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Uncategorized Virtual Reality

A Night at the Museum Project Write Up

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A Night at the Museum is a VR App written to meet one of the course requirement for Term 2 of Udacity’s VR Nanodegree Program. The purpose of the project was to perform research about the current state of VR and showcase the findings of that research through a VR project.

In addition, the project stressed the importance of thoughtful design, user-testing and feedback, the iterative process to create a satisfying VR application, and a succinct, yet detailed project write up.

In thinking about the project, I created a persona for a user of the application:

Persona

Name: Debbie Tobittle

Age: 25

Occupation: Trainee

Quote: What can I do to help?

Debbie is fresh out of school and is excited to be in her first job. She is anxious to learn as much as possible and advance quickly into positions with more responsibility.

VR Experience. She is quite adept with computers and technology and would feel comfortable with utilizing VR to further her learning.

The app is meant to be used by almost everyone and should not require any special purchase or expensive equipment. Beyond simple selection, the app does not require complex hand movements. And while visuals are helpful, the key is readable, thus complex 3-D graphics are not necessary. Overall the student should have some degree of control, but it is important that all the topics are covered. Given these constraints, the ideal platform is a smartphone with Google Cardboard or DayDream.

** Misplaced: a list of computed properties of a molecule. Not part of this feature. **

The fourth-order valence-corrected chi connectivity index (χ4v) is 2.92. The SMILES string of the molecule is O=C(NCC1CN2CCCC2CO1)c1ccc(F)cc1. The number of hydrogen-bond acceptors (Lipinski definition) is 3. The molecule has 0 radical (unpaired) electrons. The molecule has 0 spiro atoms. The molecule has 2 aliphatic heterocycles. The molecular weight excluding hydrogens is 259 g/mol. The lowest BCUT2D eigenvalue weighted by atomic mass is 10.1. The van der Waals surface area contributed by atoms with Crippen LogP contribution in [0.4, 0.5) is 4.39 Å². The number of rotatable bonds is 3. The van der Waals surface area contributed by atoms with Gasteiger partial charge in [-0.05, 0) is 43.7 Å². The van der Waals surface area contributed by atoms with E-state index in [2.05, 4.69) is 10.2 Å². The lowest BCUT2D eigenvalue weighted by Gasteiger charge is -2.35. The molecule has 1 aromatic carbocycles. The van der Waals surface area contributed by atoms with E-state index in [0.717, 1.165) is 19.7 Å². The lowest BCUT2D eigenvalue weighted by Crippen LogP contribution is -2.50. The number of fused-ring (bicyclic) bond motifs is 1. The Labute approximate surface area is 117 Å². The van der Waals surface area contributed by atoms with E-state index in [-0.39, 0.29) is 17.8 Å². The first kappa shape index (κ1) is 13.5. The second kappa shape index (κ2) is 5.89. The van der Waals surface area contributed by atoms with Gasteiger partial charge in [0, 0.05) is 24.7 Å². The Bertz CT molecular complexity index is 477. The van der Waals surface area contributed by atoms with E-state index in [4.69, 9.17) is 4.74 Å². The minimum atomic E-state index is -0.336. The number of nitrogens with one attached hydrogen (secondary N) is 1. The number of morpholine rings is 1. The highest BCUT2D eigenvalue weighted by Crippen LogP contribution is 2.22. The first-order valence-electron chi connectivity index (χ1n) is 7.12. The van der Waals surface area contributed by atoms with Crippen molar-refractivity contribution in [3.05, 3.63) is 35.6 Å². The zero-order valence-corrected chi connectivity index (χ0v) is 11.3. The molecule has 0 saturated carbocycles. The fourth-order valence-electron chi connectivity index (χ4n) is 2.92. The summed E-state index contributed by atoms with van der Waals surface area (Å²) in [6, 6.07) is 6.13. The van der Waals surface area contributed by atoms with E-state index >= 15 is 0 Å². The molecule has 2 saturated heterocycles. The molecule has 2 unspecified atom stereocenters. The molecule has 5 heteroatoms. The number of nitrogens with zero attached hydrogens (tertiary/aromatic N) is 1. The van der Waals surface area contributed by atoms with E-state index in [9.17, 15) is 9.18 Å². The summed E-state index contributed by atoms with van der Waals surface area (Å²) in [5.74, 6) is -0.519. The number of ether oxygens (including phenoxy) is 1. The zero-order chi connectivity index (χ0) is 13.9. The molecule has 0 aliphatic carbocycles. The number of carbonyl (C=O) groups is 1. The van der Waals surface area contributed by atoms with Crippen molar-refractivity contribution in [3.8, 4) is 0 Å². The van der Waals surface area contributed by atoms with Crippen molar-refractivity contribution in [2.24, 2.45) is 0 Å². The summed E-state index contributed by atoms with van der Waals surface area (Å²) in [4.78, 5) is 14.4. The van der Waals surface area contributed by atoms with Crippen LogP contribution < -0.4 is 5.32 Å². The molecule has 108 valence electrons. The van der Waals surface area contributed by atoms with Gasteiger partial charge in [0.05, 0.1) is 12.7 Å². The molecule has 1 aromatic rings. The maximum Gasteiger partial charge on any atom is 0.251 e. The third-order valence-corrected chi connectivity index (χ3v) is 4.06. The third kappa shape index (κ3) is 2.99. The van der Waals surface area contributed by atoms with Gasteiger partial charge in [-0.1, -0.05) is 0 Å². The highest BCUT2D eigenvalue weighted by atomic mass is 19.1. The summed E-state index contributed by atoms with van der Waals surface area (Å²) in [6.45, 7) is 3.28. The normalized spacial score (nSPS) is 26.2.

One of the most satisfying aspects of the Night at the Museum project was creating a fun environment. A found a star-themed skybox and utilized assets from a previous Udacity project entitled “Maze” and also from “Sci-Fi Environment” by Glitch Squirrel available in the Asset Store. I also enjoyed integrating audio descriptions of the various hardware platforms displayed in pictures.

My only glitch in was trying to integrate videos into the project. Despite running successfully in Unity, when deployed to an Android phone, I could not get the videos to display properly even though the audio played.

A Night at the Museum App:

The application is a museum tour on current Virtual Reality platforms. When the experience is started, the user is positioned on a platform seemingly floating in space. The mood is meant to evoke a feeling of the future. In front of the viewer is a large billboard with a welcoming message:

Welcome Billboard

The greeting welcomes the user to the museum and provides a simple instruction to help the user learn how to move around. To help the user, the “Start” button changes color from white to green when the cursor hovers over it. In addition, the cursor changes shape whenever it hovers over any clickable object in the game.